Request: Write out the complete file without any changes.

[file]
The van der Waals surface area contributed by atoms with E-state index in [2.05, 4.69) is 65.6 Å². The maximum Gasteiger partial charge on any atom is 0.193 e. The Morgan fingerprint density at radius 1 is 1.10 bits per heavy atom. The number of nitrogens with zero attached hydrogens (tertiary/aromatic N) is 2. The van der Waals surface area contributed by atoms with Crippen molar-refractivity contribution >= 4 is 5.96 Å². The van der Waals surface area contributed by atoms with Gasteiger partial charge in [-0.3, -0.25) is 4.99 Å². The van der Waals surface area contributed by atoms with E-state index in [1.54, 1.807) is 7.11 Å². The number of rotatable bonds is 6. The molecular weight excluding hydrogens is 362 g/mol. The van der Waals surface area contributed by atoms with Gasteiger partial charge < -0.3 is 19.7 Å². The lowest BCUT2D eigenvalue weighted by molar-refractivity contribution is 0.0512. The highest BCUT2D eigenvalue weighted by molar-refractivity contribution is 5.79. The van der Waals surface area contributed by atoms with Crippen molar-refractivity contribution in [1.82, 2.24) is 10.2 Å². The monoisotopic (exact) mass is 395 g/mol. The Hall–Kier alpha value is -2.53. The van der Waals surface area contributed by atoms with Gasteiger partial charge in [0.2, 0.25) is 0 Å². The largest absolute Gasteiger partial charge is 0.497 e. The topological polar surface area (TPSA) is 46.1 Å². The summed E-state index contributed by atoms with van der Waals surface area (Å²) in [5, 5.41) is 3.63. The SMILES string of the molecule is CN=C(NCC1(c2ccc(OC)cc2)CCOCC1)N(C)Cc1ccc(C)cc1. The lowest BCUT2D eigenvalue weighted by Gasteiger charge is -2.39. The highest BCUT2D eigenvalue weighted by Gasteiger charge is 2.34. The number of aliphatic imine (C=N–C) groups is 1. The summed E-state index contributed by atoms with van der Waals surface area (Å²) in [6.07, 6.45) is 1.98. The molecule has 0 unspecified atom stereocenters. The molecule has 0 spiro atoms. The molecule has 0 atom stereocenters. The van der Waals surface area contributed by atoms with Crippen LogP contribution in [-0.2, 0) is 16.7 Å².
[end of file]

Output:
The van der Waals surface area contributed by atoms with E-state index in [2.05, 4.69) is 65.6 Å². The maximum Gasteiger partial charge on any atom is 0.193 e. The Morgan fingerprint density at radius 1 is 1.10 bits per heavy atom. The number of nitrogens with zero attached hydrogens (tertiary/aromatic N) is 2. The van der Waals surface area contributed by atoms with Crippen molar-refractivity contribution >= 4 is 5.96 Å². The van der Waals surface area contributed by atoms with Gasteiger partial charge in [-0.3, -0.25) is 4.99 Å². The van der Waals surface area contributed by atoms with E-state index in [1.54, 1.807) is 7.11 Å². The number of rotatable bonds is 6. The molecular weight excluding hydrogens is 362 g/mol. The van der Waals surface area contributed by atoms with Gasteiger partial charge < -0.3 is 19.7 Å². The lowest BCUT2D eigenvalue weighted by molar-refractivity contribution is 0.0512. The highest BCUT2D eigenvalue weighted by molar-refractivity contribution is 5.79. The van der Waals surface area contributed by atoms with Crippen molar-refractivity contribution in [1.82, 2.24) is 10.2 Å². The monoisotopic (exact) mass is 395 g/mol. The Hall–Kier alpha value is -2.53. The van der Waals surface area contributed by atoms with Gasteiger partial charge in [0.2, 0.25) is 0 Å². The largest absolute Gasteiger partial charge is 0.497 e. The topological polar surface area (TPSA) is 46.1 Å². The summed E-state index contributed by atoms with van der Waals surface area (Å²) in [5, 5.41) is 3.63. The SMILES string of the molecule is CN=C(NCC1(c2ccc(OC)cc2)CCOCC1)N(C)Cc1ccc(C)cc1. The lowest BCUT2D eigenvalue weighted by Gasteiger charge is -2.39. The highest BCUT2D eigenvalue weighted by Gasteiger charge is 2.34. The number of aliphatic imine (C=N–C) groups is 1. The summed E-state index contributed by atoms with van der Waals surface area (Å²) in [6.07, 6.45) is 1.98. The molecule has 0 unspecified atom stereocenters. The molecule has 0 spiro atoms. The molecule has 0 atom stereocenters. The van der Waals surface area contributed by atoms with Crippen LogP contribution in [-0.2, 0) is 16.7 Å².